Four Seasons Garden Club celebrates 50th anniversary

CORTLAND — The initial intent to form the Four Seasons Garden Club 50 years ago this month was to learn how to grow and arrange flowers and to share gardening tips.

Jeanne Clements, 2016’s Garden Club president, said that’s what happened for her during her six years of membership.

“Prior to joining the Garden Club, I was not a gardener at all. Since joining, I have learned so much from the members and have really expanded my ability to have different flowers on my patio as well as experimenting with different varieties,” Clements said.

“The wealth of information available from our members is just tremendous,” she said.

One of the people she learned from is Kathleen Ferris, 2017 vice president and next year’s president. Designated as a Master Gardener through The Ohio State University Extension, Ferris has been trained in the art and science of gardening. She said it is her mission to pass her knowledge to others.

“Gardening is my passion and I like to take part in beautification projects for the community,” Ferris said.

The current president, Mary Lou Jarrett, has been a member since 1980. As chairwoman of the Golden Anniversary celebration, she is helping organize the yearlong festivities.

“We were established in 1967, but it took all year to get the club going. What we’re doing is a year of reliving some of the milestones of the club. For instance, we’re working on a cookbook this year with all the members’ recipes, including members who have passed, and especially charter members.”

Planning for the creation of the Garden Club began in October 1967. The first official meeting was held Jan. 4, 1968, with 20 people attending. The club has approximately 30 members.

Since its inception, the group has been involved in its Cortland community with landscaping projects and charitable works.

In 1985, the club planted shrubs and perennials at the entrance sign to Willow Park. Members still maintain this site. Members of the beautification committee make sure that the landscaping is pruned, watered and groomed.

In 1988, club members installed large barrels at each entrance into Cortland. In the spring, flowers were planted in them and then maintained by club members. The flower barrel planting continued for a time but is no longer a Garden Club project.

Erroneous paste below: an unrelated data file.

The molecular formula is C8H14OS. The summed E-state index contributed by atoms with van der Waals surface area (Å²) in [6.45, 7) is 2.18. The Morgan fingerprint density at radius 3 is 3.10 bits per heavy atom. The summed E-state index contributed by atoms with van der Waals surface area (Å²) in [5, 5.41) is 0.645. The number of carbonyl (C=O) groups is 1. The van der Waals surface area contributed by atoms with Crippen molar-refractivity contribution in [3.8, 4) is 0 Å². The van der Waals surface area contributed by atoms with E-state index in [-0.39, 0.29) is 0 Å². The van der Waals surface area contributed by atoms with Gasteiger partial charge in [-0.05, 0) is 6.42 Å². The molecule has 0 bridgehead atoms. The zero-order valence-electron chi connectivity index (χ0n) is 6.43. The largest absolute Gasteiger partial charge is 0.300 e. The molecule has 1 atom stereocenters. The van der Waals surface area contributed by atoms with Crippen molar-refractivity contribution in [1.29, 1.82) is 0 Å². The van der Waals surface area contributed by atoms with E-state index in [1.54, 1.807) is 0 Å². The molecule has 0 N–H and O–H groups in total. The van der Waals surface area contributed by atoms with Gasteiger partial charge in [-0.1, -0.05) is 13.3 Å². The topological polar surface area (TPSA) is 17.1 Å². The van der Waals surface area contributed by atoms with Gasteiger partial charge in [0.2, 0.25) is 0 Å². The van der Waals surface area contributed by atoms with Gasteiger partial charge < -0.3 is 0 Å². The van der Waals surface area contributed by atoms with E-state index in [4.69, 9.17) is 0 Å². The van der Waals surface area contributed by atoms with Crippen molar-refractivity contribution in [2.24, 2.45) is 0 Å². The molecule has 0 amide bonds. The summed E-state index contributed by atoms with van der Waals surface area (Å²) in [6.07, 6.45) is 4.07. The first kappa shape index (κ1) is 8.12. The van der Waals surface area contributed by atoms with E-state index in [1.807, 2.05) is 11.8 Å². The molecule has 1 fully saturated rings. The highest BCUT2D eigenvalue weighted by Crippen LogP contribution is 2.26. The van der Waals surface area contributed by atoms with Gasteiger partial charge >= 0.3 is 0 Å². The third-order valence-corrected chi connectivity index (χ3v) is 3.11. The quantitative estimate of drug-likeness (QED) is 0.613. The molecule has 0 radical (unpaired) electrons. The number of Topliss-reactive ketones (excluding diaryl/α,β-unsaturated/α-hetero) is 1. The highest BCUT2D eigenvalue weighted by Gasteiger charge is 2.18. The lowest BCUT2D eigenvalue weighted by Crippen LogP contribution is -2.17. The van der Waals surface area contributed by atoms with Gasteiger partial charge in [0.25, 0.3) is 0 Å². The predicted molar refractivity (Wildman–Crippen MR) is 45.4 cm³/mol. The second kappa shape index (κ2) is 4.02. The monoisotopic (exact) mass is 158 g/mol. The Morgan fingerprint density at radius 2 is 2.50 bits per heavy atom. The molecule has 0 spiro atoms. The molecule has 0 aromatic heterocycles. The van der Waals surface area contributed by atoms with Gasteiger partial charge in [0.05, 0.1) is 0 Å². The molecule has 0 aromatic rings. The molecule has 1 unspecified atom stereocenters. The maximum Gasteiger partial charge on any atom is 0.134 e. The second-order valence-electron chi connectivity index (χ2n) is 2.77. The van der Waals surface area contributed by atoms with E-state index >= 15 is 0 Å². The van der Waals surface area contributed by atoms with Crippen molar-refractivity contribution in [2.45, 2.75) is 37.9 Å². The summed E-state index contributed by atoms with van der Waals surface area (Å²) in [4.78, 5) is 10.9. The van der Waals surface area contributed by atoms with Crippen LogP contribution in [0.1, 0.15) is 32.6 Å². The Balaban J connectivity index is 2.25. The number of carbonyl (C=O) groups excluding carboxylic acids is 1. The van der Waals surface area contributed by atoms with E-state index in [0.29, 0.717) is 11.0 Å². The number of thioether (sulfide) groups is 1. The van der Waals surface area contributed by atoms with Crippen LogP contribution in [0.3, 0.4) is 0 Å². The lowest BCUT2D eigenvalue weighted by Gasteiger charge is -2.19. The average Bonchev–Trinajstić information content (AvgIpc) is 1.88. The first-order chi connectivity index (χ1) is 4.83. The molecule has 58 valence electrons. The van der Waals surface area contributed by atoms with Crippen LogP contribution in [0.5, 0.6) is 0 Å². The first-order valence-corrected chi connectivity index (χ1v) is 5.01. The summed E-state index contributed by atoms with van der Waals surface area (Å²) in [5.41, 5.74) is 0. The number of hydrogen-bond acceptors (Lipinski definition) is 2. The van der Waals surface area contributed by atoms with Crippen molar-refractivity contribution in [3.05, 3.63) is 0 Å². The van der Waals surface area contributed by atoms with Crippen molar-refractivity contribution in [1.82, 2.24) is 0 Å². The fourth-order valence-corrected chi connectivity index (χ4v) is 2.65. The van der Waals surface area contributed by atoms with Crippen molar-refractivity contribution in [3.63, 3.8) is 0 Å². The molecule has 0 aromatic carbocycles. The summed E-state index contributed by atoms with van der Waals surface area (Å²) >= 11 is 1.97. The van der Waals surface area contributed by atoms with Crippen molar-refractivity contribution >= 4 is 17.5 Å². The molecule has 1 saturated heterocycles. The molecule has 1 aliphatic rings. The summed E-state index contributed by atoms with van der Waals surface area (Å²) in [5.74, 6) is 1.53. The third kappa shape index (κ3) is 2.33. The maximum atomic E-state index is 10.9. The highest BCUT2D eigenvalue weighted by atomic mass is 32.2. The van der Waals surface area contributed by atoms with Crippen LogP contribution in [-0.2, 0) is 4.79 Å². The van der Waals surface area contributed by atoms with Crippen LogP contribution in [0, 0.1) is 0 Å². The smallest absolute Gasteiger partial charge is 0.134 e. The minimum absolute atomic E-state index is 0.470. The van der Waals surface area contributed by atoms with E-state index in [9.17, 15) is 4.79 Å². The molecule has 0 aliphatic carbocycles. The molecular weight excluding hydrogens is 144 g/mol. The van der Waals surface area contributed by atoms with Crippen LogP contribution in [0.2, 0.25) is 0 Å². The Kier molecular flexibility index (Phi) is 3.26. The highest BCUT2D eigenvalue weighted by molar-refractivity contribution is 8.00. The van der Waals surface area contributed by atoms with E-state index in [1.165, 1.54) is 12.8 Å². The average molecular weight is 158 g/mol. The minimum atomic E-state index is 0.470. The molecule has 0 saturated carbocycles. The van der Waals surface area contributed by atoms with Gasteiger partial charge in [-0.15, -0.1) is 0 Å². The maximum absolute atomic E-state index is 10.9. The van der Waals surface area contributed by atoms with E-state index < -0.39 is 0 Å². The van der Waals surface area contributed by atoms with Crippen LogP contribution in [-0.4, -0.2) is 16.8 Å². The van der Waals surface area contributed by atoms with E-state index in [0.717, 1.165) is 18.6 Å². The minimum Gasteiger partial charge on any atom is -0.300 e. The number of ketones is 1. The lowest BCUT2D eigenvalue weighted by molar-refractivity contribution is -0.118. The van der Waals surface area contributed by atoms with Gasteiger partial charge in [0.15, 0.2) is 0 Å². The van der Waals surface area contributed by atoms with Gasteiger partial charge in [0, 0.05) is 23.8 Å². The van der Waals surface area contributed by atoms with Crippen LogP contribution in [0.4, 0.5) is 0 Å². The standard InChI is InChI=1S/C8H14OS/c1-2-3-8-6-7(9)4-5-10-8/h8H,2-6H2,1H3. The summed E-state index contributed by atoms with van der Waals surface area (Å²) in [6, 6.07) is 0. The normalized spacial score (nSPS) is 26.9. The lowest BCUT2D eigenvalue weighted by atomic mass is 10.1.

Meanwhile, a flag project continues and was created to show an appreciation for those serving in the military.

“It started the first time I was president in 1991,” Jarrett said. “It was during Desert Storm. We wanted to do something. We went to businesses and asked them to purchase a flag for $25. We raised enough money for 100 flags. The fire department used to, but now the city workers put them up and take them down.”

The flags are located on state Route 46, state Route 5 and Main Street in the city’s business district from Memorial Day through town until Labor Day.

A second flag project that is funded by the club’s spring flower and fall mums sales is to show appreciation for those serving at the Youngstown Air Reserve Station in neighboring Vienna.

“Two years ago, when they built the new bridge on Route 11, they put fencing up,” Jarrett said. “My friend and I saw a similar project on the way to Columbus. It took us about six months to get approvals from all of the municipalities and we partnered with Warren Junior Women’s League.

“We purchased 60 flags. The Garden Club bought 30 and Warren Junior Women’s League purchased 30 flags. We have a plaque there that says we did this to honor the servicemen and women. When the planes fly in, they go right over the bridge,” Jarrett said.

Other projects Four Seasons Garden Club members have organized include clothing drives, donations to the Cortland Historical Society and raising money for the community splash pad, a nonslip surface that has sprinklers, fountains and other devices that spray, rain, mist or shoot streams of water to encourage water play.

But gardening remains the focus.

“We go to kindergarten classes and plant a flower with them for their Mother’s Day gift. They plant an annual in a little cup and they watch it grow and they take it home,” Jarrett said.

Four Seasons Garden Club plans to keep making a community impact during its next 50 years, members said.

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